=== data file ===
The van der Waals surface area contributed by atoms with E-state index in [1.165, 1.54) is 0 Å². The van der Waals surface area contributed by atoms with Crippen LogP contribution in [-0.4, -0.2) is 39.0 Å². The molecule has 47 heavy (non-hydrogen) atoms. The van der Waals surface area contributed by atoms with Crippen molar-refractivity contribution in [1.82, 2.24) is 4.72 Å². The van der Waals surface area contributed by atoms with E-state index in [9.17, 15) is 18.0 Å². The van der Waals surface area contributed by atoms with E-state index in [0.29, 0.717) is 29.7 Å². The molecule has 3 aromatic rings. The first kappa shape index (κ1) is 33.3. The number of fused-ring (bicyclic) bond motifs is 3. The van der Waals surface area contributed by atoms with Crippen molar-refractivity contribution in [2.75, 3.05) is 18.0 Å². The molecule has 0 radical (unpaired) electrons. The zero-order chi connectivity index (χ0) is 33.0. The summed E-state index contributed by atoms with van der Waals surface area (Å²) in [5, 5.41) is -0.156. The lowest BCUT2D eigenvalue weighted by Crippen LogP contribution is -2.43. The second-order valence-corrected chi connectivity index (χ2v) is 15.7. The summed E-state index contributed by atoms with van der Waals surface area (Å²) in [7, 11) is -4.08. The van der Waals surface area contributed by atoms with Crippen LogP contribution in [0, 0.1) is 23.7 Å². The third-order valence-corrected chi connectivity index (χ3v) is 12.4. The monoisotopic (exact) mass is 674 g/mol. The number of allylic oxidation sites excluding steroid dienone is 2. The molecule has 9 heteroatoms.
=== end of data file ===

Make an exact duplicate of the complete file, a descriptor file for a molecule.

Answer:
The van der Waals surface area contributed by atoms with E-state index in [1.165, 1.54) is 0 Å². The van der Waals surface area contributed by atoms with Crippen LogP contribution in [-0.4, -0.2) is 39.0 Å². The molecule has 47 heavy (non-hydrogen) atoms. The van der Waals surface area contributed by atoms with Crippen molar-refractivity contribution in [1.82, 2.24) is 4.72 Å². The van der Waals surface area contributed by atoms with E-state index in [9.17, 15) is 18.0 Å². The van der Waals surface area contributed by atoms with E-state index in [0.29, 0.717) is 29.7 Å². The molecule has 3 aromatic rings. The first kappa shape index (κ1) is 33.3. The number of fused-ring (bicyclic) bond motifs is 3. The van der Waals surface area contributed by atoms with Crippen molar-refractivity contribution in [2.75, 3.05) is 18.0 Å². The molecule has 0 radical (unpaired) electrons. The zero-order chi connectivity index (χ0) is 33.0. The summed E-state index contributed by atoms with van der Waals surface area (Å²) in [5, 5.41) is -0.156. The lowest BCUT2D eigenvalue weighted by Crippen LogP contribution is -2.43. The second-order valence-corrected chi connectivity index (χ2v) is 15.7. The summed E-state index contributed by atoms with van der Waals surface area (Å²) in [7, 11) is -4.08. The van der Waals surface area contributed by atoms with Crippen LogP contribution in [0, 0.1) is 23.7 Å². The third-order valence-corrected chi connectivity index (χ3v) is 12.4. The monoisotopic (exact) mass is 674 g/mol. The number of allylic oxidation sites excluding steroid dienone is 2. The molecule has 9 heteroatoms.